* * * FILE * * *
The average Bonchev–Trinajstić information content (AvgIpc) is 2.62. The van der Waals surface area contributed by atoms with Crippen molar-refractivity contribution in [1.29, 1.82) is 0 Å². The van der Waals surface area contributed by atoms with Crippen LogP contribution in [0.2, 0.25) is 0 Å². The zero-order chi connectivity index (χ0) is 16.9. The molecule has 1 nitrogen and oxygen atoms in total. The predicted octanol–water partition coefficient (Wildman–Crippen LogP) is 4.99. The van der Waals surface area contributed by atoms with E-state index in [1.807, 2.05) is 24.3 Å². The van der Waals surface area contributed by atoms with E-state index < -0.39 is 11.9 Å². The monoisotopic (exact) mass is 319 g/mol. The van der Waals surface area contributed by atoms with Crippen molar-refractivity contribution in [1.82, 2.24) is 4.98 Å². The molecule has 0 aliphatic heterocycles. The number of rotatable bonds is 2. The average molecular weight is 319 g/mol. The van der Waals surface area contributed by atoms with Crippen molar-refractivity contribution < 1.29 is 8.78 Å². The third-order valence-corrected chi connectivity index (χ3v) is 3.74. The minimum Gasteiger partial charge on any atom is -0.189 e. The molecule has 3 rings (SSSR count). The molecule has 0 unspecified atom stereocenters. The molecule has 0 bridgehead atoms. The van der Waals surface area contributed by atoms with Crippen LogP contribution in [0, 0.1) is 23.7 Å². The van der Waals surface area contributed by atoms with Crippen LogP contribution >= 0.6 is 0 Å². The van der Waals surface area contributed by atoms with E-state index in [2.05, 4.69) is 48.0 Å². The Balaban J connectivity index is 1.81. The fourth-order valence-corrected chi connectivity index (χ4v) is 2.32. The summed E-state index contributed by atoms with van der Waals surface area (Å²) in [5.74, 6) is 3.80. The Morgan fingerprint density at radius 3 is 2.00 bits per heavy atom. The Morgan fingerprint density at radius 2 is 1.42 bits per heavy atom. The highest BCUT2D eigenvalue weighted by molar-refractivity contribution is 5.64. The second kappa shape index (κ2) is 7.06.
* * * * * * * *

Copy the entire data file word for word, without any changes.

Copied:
The average Bonchev–Trinajstić information content (AvgIpc) is 2.62. The van der Waals surface area contributed by atoms with Crippen molar-refractivity contribution in [1.29, 1.82) is 0 Å². The van der Waals surface area contributed by atoms with Crippen LogP contribution in [0.2, 0.25) is 0 Å². The zero-order chi connectivity index (χ0) is 16.9. The molecule has 1 nitrogen and oxygen atoms in total. The predicted octanol–water partition coefficient (Wildman–Crippen LogP) is 4.99. The van der Waals surface area contributed by atoms with E-state index in [1.807, 2.05) is 24.3 Å². The van der Waals surface area contributed by atoms with E-state index < -0.39 is 11.9 Å². The monoisotopic (exact) mass is 319 g/mol. The van der Waals surface area contributed by atoms with Crippen molar-refractivity contribution in [1.82, 2.24) is 4.98 Å². The molecule has 0 aliphatic heterocycles. The number of rotatable bonds is 2. The average molecular weight is 319 g/mol. The van der Waals surface area contributed by atoms with Crippen molar-refractivity contribution < 1.29 is 8.78 Å². The third-order valence-corrected chi connectivity index (χ3v) is 3.74. The minimum Gasteiger partial charge on any atom is -0.189 e. The molecule has 3 rings (SSSR count). The molecule has 0 unspecified atom stereocenters. The molecule has 0 bridgehead atoms. The van der Waals surface area contributed by atoms with Crippen LogP contribution in [0, 0.1) is 23.7 Å². The van der Waals surface area contributed by atoms with Crippen LogP contribution >= 0.6 is 0 Å². The van der Waals surface area contributed by atoms with E-state index in [2.05, 4.69) is 48.0 Å². The Balaban J connectivity index is 1.81. The fourth-order valence-corrected chi connectivity index (χ4v) is 2.32. The summed E-state index contributed by atoms with van der Waals surface area (Å²) in [5.74, 6) is 3.80. The Morgan fingerprint density at radius 3 is 2.00 bits per heavy atom. The Morgan fingerprint density at radius 2 is 1.42 bits per heavy atom. The highest BCUT2D eigenvalue weighted by molar-refractivity contribution is 5.64. The second kappa shape index (κ2) is 7.06.